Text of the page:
Why Yellowstone’s Supervolcano Is Literally Changing Shape?

The map, by the United States Geological Survey (USGS), reveals that the terrain around the volcanic cauldron (caldera) has indeed been shifting over the past couple of years. The soil above Yellowstone’s Norris Geyser Basin has moved up by 7centimeters (around 3 inches) in that time period, and within the heart of the caldera itself, the ground has dropped by 3centimeters (1.2 inches).

So what’s going on down below? First off, the ground around Yellowstone caldera, like plenty of active volcanic systems around the world, is always moving to some degree. In fact, this recent deformation – which was mostly calculated using radar technology – is comparable to Yellowstone’s activity just a few decades earlier.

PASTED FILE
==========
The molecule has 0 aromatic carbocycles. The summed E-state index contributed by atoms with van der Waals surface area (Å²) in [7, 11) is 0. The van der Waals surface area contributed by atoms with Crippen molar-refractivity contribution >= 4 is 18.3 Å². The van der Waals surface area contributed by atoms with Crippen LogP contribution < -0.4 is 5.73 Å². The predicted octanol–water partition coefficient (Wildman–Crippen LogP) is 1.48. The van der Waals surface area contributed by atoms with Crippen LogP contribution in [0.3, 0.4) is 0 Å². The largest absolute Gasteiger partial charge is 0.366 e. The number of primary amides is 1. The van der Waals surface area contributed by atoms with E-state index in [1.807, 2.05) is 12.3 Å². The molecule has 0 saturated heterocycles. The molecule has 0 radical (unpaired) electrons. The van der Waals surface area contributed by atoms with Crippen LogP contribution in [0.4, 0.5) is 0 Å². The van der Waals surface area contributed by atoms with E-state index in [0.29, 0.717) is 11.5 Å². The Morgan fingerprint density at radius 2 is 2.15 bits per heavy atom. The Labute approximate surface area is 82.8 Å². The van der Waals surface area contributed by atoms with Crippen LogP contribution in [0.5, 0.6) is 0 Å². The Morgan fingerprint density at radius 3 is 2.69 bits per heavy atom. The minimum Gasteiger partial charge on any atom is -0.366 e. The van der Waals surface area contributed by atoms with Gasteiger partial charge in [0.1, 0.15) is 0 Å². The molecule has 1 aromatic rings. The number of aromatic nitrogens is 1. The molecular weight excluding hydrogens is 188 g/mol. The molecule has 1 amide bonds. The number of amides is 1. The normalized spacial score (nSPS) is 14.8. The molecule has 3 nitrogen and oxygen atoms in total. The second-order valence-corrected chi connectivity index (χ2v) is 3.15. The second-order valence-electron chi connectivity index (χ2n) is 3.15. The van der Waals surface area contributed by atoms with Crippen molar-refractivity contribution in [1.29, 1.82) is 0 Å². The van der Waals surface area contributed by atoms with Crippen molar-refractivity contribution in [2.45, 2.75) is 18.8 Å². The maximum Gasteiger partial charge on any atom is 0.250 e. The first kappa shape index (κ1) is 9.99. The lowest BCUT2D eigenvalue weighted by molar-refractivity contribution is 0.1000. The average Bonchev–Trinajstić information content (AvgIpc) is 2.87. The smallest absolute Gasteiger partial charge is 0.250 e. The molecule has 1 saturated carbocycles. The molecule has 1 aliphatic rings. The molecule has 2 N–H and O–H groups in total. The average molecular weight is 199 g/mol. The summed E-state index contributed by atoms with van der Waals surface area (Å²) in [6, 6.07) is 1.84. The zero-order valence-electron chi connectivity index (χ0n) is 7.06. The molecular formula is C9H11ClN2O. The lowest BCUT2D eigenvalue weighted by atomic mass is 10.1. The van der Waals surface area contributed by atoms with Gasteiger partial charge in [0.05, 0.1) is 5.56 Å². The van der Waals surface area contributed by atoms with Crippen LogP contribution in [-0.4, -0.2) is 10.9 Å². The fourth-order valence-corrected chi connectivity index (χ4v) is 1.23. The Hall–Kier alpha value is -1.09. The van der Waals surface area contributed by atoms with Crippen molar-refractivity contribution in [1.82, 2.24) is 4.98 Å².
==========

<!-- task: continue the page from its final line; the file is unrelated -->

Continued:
Yellowstone caldera is a dormant volcano with a very active volcanic system operating beneath it. As well as having a series of magma chambers filling up beneath it, it is also a landscape riddled with fault lines that slip and shift on occasion.

Hydrothermal fluids – superheated water-rich liquids driven by the heat of the magma – are also zipping through the subterranean landscape, and occasionally make their way to the surface in the form of geysers and hot springs. All three of these are likely responsible for the changes in local topology.

Yellowstone supervolcano is not about to catastrophically erupt. If it did, it would likely be a very limited lava flow which would probably kill a total of zero people. In any case, the chance of any major eruption happening this year is roughly one-in-730,000. 

As iflscience website reports.